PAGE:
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Drug addicts may be predisposed to substance abuse, Cambridge University researchers

By Balzafire, Jun 22, 2011 | |
  1. Balzafire
    Drug addicts may be predisposed to substance abuse because of the make-up of their brains, Cambridge scientists have discovered.

    Researchers at Cambridge University have identified abnormalities in the frontal lobe of cocaine users’ brains which are linked to their compulsive cocaine-using behaviour.

    The News reported earlier this year how the university was seeking cocaine users to take part in a brain-mapping study.

    Volunteers were offered £80 and were told they would receive a scan of their brain in return.

    Led by Dr Karen Ersche, the researchers scanned the brains of 120 people, half of whom had a dependence on cocaine.

    They found that the cocaine users had widespread loss of grey matter which was directly related to the duration of their cocaine abuse and that this reduction in volume was associated with greater compulsivity to take cocaine.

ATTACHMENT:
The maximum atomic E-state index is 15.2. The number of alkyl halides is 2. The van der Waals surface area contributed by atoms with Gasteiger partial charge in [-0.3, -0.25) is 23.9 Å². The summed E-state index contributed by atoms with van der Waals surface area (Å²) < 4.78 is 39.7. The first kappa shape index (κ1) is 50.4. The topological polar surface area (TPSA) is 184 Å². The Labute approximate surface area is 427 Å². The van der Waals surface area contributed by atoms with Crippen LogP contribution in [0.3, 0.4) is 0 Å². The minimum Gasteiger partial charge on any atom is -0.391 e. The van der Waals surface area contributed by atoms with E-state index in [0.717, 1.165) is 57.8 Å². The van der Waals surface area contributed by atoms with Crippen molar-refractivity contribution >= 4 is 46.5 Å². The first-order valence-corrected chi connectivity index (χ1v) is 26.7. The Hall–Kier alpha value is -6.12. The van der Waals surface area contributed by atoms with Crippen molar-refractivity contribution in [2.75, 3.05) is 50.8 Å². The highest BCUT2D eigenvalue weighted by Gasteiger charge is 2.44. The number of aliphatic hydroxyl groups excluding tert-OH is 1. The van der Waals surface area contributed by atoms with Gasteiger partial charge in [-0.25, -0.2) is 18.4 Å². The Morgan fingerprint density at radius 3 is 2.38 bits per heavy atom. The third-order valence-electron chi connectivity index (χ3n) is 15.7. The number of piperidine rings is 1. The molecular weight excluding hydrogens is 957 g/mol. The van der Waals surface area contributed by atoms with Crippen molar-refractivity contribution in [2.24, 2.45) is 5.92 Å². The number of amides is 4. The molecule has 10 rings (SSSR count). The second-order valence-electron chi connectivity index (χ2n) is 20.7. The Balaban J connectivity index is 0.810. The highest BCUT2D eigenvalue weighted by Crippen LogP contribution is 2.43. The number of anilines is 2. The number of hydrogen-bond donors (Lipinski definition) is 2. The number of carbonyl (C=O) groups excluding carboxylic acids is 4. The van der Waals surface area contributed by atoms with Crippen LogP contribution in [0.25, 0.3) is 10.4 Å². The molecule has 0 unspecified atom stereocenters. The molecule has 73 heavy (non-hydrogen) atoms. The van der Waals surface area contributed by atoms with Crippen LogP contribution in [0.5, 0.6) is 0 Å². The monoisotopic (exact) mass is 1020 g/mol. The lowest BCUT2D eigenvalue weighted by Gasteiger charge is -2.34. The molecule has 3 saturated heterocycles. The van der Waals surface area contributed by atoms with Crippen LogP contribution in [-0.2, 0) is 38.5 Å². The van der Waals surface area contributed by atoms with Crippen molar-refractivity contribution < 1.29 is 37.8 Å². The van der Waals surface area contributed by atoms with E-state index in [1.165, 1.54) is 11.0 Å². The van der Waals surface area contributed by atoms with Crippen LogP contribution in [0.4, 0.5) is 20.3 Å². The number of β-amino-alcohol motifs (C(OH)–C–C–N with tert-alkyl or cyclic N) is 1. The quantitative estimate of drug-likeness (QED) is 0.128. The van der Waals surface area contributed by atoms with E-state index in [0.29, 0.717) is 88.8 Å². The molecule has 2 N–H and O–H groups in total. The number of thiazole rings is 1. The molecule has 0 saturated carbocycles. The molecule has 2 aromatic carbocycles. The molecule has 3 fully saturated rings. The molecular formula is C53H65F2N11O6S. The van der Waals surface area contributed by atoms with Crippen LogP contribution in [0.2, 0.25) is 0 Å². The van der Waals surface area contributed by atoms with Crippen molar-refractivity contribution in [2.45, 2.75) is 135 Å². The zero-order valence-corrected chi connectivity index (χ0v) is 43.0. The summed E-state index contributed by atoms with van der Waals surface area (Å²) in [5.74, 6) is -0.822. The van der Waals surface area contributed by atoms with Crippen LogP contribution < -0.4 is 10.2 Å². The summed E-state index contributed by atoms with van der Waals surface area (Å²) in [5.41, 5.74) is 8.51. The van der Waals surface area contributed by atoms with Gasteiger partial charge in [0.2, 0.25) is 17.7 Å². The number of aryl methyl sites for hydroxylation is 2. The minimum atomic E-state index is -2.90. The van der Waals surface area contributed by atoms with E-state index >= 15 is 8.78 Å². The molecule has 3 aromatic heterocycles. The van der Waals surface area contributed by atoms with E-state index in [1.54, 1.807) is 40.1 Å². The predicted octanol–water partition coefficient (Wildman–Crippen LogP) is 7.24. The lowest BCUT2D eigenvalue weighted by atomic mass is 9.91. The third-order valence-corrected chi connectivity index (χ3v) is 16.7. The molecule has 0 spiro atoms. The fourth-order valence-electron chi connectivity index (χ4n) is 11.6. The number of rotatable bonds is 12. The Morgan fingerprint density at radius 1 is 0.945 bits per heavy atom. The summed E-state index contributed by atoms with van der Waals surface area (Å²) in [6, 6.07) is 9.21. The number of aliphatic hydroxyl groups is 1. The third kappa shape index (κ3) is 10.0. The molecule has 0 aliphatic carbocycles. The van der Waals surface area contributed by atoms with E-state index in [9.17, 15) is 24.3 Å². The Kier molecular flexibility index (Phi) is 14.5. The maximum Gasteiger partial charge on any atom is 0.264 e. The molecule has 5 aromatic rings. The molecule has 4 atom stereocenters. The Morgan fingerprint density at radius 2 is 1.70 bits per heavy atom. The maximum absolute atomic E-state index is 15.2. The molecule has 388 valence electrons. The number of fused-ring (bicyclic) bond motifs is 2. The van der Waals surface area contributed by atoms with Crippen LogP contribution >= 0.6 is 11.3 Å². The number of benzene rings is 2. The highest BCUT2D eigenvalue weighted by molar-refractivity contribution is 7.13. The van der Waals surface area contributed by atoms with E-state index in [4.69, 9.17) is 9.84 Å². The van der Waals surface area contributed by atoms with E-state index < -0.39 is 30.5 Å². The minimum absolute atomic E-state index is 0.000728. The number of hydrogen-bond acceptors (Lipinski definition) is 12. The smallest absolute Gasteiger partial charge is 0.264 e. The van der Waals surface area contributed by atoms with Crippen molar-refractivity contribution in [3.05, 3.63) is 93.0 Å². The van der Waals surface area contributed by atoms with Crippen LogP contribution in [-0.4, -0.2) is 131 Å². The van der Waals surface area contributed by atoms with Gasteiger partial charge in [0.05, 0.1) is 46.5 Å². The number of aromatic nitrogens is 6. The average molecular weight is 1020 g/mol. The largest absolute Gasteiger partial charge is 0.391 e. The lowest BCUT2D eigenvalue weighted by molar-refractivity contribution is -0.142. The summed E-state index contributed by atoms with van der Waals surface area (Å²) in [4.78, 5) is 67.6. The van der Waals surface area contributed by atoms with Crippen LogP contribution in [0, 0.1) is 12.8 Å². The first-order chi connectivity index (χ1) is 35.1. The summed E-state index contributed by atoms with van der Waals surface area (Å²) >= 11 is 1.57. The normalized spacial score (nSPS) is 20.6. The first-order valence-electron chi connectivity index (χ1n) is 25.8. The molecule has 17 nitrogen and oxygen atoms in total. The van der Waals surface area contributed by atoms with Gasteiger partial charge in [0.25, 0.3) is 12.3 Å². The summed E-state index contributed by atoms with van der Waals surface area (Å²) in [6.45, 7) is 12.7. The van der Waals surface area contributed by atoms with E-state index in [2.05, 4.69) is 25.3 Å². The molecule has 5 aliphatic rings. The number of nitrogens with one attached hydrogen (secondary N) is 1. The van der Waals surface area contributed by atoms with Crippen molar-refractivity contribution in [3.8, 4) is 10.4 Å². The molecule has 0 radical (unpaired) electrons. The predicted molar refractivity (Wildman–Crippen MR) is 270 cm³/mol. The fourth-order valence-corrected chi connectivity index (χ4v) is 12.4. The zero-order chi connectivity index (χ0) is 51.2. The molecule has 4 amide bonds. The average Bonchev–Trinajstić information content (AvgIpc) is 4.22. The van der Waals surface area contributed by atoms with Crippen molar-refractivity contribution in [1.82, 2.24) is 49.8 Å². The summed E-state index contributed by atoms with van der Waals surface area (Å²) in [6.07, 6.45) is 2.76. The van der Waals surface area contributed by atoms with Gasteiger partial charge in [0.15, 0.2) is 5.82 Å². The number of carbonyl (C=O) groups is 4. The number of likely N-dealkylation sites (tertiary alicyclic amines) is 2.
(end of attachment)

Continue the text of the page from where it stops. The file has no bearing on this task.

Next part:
The scientists also found that parts of the brain’s reward system where cocaine has its effect were significantly enlarged in cocaine users. This was not linked to the duration of the user’s habit.

    The researchers believe this may suggest that alterations in the brain’s reward system predate cocaine abuse, possibly rendering these people more vulnerable to the effects of the drug.

    Dr Ersche, of the Behavioural and Clinical Neuroscience Institute at the university, said: "This research gives us an important insight into why some people are more vulnerable to drug addiction.

    "Not only is this important for the future development of more effective therapeutic interventions for people who have become dependent on drugs, it will also inform improved strategies to prevent drug addiction in the first place."

    The researchers also showed that changes in other brain structures of chronic cocaine users were linked to debil¬itating attention problems.

    The team will now explore whether there is an inherited vulnerability to developing cocaine dependence.

    Dr Ersche is still looking for different types of cocaine users to take part in brain-imaging studies, particularly those who take cocaine recreationally and are at least 20 years of age, as well as people who have been using cocaine regularly for many years and are now over 50.

    Cambridge News


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